Al Bait Hotel brings Sharjah’s heritage into modern world

Step into Sharjah’s newly opened Al Bait hotel and you will leave the snaking traffic behind for a tranquil oasis of old worldly charm. (Supplied)
Updated 26 September 2019

Al Bait Hotel brings Sharjah’s heritage into modern world

DUBAI: Restored with the help of UNESCO experts, the resort consists of four heritage houses and a new section built along similar lines.

The five-star hotel stays true to its history: sand-colored walls, impressive carved doors and statement walls dotted with corals — a nod to traditional Emirati homes.

Step inside and you glide over polished cement floors, with custommade rugs. Far from being staid, the interiors pay homage to the past without falling into the dusty doldrums of museum showcases.

And speaking of museums, the hotel has a small-but-fascinating one on site, which even features a room that once housed the city’s first post office. (There’s no shisha lounge, due to the emirate’s strict laws, so you have to scale down your entertainment expectations.)

Step outside and you are greeted by a rare circular wind tower restored by the same team that worked on the Leaning Tower of Pisa in Italy. A little further afield is the Heart of Sharjah, a culturalheritage project that aims to preserve and restore the old town, including the oldest souk in the UAE — Souk Al-Arsah — which backs directly onto the hotel.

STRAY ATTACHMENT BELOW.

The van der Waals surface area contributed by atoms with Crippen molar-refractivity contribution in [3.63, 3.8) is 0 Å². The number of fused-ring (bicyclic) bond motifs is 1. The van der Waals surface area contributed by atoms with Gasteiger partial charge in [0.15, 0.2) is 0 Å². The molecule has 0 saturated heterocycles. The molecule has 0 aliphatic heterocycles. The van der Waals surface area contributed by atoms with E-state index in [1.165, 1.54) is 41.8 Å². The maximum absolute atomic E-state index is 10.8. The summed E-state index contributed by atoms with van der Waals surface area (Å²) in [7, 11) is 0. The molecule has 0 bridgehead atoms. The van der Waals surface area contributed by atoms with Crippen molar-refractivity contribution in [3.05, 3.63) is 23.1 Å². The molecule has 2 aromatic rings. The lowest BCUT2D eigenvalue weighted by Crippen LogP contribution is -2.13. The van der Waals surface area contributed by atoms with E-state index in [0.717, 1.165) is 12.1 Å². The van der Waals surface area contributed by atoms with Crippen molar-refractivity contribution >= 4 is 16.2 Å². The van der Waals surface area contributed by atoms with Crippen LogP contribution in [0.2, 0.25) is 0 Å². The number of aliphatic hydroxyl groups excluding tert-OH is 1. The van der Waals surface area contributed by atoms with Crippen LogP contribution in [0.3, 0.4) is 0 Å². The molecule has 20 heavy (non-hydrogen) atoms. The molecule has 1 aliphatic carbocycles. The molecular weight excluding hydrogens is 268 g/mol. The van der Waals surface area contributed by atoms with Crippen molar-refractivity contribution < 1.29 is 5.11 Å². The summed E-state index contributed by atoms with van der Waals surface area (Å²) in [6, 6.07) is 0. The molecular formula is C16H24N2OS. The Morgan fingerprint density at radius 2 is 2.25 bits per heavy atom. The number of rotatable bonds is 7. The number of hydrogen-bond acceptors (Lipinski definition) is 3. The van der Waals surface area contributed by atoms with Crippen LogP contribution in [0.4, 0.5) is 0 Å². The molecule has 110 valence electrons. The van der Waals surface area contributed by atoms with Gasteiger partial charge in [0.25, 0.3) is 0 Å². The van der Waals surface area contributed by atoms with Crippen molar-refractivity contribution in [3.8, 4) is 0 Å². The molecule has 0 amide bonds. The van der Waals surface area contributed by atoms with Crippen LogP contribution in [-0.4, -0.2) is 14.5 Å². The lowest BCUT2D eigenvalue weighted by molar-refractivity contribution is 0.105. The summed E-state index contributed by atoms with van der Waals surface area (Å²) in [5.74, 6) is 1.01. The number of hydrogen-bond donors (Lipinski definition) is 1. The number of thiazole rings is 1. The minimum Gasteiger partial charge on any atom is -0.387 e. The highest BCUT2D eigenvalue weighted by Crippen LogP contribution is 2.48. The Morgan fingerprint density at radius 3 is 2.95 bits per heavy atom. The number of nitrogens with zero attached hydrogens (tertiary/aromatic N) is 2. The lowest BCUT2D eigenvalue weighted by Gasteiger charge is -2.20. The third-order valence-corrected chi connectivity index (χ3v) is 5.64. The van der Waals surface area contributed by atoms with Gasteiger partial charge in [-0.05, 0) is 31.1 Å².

After a day of wandering, it’s time to head to one of the hotel’s 53 rooms, all of which are decked out with modern amenities and four-poster beds fit for a princess.

The culturally sensitive hotel offers a female butler service, which we took advantage of in our Al Bait Grand Suite, featuring a kitchenette, dining area, majlis, a large bedroom and two bathrooms. Organic treats filled the fridge and a large copper bath stood sentry in the grand main bathroom.

The only real complaint was the relatively weak water pressure in the tiled shower — everybody needs a hot power shower after a tough day of tourism.

The hotel is home to four dining concepts: The Restaurant, The Arabic Restaurant, The Café and The Ice Cream Shop.

The Café’s specialty is a woodland-themed board filled to the brim with snackable treats — from shredded chicken buns and halloumi-filled mini croissants to delightful chocolate mousses and a soft, fleshy mango tart. It’s called the Afternoon Tray and it’s certainly worth it — and not just for the Instagram-worthiness.

The hotel is staunchly antibuffet — so no cold-around-theedges starters or gelatinous piles of pasta, instead guests can enjoy dinner at The Arabic Restaurant and breakfast in the lighter, airier The Restaurant.

Although I would have loved to see more Emirati fare on the dinner menu, since the hotel is a celebration of all things local, the options were varied and ranged from Levantine cuisine to North African treats.

Breakfast featured the usual suspects, with a few decadent additions including a steak-andeggs dish that delighted my dining partner, as well as a plate of unusual charcuterie including duck meat that was well worth a nibble.

After a leisurely breakfast it was time to head to The Spa. And the experience did not disappoint.